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How to Be a Dictator

The Cult of Personality in the Twentieth Century - 400 - 14912946

Taschenbuch von Frank Dikötter

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Mussolini, Hitler, Stalin, Mao Zedong, Kim Il-sung, Ceausescu, Mengistu of Ethiopia and Duvalier of Haiti.

The paradox of the modern dictator is that he must create the illusion of popular support. Each one of these eight figures, in their own way, demanded constant demonstrations of loyalty from their people. Throughout the twentieth century, hundreds of millions of subjects were condemned to enthusiasm, obliged to bow to the likeness of their leader, pass by his statue, recite his work, extol his genius even as they were herded down the road to serfdom. They had to self-censor, and in turn monitor the thoughts of others.

In How to Be a Dictator, Frank Dikötter examines the cults and propaganda surrounding twentieth century dictators. These men were the founders of modern dictatorships, and they learned from each other and from history to build their regimes and maintain their public personas. From carefully choreographed parades to the deliberate cultivation of a shroud of mystery through iron censorship, they worked on their own image and tacitly encouraged their inner circle and the population at large to glorify them.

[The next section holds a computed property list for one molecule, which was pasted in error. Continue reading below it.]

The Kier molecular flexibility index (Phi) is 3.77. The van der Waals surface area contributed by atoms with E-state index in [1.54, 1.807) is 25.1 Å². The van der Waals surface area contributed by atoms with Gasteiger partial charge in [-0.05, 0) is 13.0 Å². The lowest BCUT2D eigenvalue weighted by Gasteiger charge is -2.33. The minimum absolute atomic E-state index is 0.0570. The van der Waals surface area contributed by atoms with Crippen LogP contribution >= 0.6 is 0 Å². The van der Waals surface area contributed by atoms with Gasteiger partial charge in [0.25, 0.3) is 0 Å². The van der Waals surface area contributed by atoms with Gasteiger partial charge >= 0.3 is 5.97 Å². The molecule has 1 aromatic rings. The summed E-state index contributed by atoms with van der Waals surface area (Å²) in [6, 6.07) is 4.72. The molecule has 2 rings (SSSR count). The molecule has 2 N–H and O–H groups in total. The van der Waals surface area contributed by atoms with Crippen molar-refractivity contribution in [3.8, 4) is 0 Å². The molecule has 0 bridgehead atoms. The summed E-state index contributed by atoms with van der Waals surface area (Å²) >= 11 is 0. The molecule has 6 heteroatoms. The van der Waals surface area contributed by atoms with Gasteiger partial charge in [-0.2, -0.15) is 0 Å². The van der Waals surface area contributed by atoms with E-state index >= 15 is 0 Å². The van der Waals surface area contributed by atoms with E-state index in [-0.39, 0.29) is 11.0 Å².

Drawing from a breadth of archival research, this authoritative and magisterial study examines how the cult took hold, grew, and sustained itself, turning every person into a sycophant. It places the cult of personality where it belongs, at the very heart of tyranny.
Information zum Autor
Frank Dikötter is Chair Professor of Humanities at the University of Hong Kong and Senior Fellow at the Hoover Institution. His books have changed the way historians view China, from the classic The Discourse of Race in Modern China to his award-winning People's Trilogy documenting the lives of ordinary people under Mao. He is married and lives in Hong Kong.